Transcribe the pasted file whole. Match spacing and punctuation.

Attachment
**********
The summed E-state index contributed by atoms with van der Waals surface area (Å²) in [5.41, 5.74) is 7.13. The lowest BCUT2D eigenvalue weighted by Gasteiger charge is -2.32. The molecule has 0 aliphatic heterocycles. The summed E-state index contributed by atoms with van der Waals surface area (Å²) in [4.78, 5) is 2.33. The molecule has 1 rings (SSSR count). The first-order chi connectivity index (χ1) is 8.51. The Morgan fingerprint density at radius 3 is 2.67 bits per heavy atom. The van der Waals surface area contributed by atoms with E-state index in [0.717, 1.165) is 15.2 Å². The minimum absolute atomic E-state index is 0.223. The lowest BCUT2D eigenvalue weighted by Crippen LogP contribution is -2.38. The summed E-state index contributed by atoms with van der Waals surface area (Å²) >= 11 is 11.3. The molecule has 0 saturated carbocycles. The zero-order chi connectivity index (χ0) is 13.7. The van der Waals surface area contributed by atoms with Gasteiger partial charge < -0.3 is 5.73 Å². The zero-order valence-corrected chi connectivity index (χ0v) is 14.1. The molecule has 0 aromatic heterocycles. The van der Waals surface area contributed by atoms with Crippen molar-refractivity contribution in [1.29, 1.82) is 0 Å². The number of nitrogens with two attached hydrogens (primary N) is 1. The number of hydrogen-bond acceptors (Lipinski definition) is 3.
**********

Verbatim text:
The summed E-state index contributed by atoms with van der Waals surface area (Å²) in [5.41, 5.74) is 7.13. The lowest BCUT2D eigenvalue weighted by Gasteiger charge is -2.32. The molecule has 0 aliphatic heterocycles. The summed E-state index contributed by atoms with van der Waals surface area (Å²) in [4.78, 5) is 2.33. The molecule has 1 rings (SSSR count). The first-order chi connectivity index (χ1) is 8.51. The Morgan fingerprint density at radius 3 is 2.67 bits per heavy atom. The van der Waals surface area contributed by atoms with E-state index in [0.717, 1.165) is 15.2 Å². The minimum absolute atomic E-state index is 0.223. The lowest BCUT2D eigenvalue weighted by Crippen LogP contribution is -2.38. The summed E-state index contributed by atoms with van der Waals surface area (Å²) >= 11 is 11.3. The molecule has 0 saturated carbocycles. The zero-order chi connectivity index (χ0) is 13.7. The van der Waals surface area contributed by atoms with Gasteiger partial charge < -0.3 is 5.73 Å². The zero-order valence-corrected chi connectivity index (χ0v) is 14.1. The molecule has 0 aromatic heterocycles. The van der Waals surface area contributed by atoms with Crippen molar-refractivity contribution in [1.29, 1.82) is 0 Å². The number of nitrogens with two attached hydrogens (primary N) is 1. The number of hydrogen-bond acceptors (Lipinski definition) is 3.